Monday, 11 January 2016

French Revolutions and Censorship

Quick quiz: in the eighteenth and early nineteenth century, during the various upheavals that revolve around the French Revolution, was censorship by the state more common before or after the declaration in 1791 against censorship?

The clue's probably in the question. After 1791, banning of plays was more common. Under the absolute monarchy, there was a complicated process of censorship, that could involve a nervous police referring to the state or the church. By the time of Napoleon, the Emperor himself was programming plays so that theatre reflected well on his regime. 

My ill-defined understanding of The French Revolution features the defeat of France's absolute monarchy by a popular uprising - led and determined by the influence of the enlightenment intellects - which rapidly degenerated into a murderous free-for-all and concluded in the arrival of Napoleon, who became emperor and turned the revolution into an expansive imperialism. Theatre was not included in my secondary school-level study, although the writing of Voltaire and Diderot implied that performance was a vital public forum for the promotion of new ideas.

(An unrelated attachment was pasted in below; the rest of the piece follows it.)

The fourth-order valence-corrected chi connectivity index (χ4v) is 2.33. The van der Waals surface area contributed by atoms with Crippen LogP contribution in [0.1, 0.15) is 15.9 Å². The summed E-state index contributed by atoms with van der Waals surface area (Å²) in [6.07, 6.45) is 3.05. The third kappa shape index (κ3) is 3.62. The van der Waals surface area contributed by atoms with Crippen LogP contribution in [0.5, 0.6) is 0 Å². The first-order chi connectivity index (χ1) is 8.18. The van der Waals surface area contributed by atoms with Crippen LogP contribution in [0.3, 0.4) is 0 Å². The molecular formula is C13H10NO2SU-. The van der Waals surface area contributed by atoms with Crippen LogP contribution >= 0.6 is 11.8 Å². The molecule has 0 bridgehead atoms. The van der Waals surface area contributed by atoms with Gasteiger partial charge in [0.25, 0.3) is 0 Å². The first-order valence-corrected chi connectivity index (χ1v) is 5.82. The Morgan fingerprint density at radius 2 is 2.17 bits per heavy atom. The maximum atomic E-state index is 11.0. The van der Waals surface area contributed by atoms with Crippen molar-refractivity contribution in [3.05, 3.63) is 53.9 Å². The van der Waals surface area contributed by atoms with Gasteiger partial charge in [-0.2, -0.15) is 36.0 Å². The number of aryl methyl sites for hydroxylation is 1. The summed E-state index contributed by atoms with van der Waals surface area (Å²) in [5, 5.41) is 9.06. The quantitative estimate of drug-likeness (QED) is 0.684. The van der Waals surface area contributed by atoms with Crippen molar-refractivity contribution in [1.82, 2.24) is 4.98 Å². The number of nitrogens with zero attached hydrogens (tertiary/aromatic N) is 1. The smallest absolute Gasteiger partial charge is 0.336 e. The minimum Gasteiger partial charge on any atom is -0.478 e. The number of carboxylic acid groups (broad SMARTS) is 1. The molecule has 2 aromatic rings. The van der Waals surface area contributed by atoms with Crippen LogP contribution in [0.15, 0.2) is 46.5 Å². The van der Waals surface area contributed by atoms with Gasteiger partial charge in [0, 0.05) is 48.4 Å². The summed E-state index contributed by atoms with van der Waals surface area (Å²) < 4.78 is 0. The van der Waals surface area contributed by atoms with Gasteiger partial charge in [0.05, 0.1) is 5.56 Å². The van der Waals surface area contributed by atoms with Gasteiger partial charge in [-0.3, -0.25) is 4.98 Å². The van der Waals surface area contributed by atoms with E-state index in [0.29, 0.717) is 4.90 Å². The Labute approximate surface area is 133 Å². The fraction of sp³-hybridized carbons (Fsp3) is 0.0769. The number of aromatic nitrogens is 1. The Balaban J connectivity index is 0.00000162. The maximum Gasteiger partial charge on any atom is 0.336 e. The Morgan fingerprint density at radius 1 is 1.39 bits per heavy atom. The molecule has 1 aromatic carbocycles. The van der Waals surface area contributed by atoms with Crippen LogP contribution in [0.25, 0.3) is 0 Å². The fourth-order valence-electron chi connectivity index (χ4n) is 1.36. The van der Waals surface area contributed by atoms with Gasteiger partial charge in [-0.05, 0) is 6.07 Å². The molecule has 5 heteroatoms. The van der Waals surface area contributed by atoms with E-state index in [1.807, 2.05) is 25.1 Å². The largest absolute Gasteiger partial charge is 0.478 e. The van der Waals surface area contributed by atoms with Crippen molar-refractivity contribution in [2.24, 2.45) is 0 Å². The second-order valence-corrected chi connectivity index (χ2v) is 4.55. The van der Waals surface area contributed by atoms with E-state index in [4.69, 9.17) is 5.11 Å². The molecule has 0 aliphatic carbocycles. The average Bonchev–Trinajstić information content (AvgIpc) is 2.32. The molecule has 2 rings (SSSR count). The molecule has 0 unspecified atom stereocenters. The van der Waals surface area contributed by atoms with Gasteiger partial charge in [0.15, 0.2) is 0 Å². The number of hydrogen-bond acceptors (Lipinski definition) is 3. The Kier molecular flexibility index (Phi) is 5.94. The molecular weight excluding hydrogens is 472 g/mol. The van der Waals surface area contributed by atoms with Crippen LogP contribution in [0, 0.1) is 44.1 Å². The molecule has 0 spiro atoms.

In this simplistic version, the ancient regime was totalitarian. Yet its control of theatre was less immediate than the activities of the revolutionary governments. Discuss.

The best part of the ancient regime, as far as theatre goes, was the pit. This was the cheap seats, although it had no seats, just a standing audience that had a habit of shouting at the performers. Apparently, they'd whistle if the acting was bad. They also made applications: applauding, or booing, or launching a zinger at lines that could reflect on current political issues.

This was not about recognising an allusion in the script: it was the audience interpreting. It could even embarrass a writer: when Colle was given props for an application of his Partie de chasse de Henri IV, he ran off at the finale, worried that the state might think he had deliberately alluded to the recent sacking of a popular director-general of finances. 

The pit kept its actions up during the early stages of the revolution. Even the royalists would make applications, giving it laldy during Pompignan's Didon. Voltaire's Brutus was appreciated by republicans and royalists (set in Rome, it had regicides and aristocrats in the dramatis personae). The pit was ideal for anonymous shouting about politics, either subverting or supporting the current state.

By the time Napoleon was acting the big man, the pit had to simmer down. In 1810, Brittanicus was performed. The plot included Nero's treatment of his first wife - just as Napoleon was marrying his second. The relevant scenes provoked only an uncomfortable silence. 

Source: Hemmings, Theatre and State in France, 1760 - 1905

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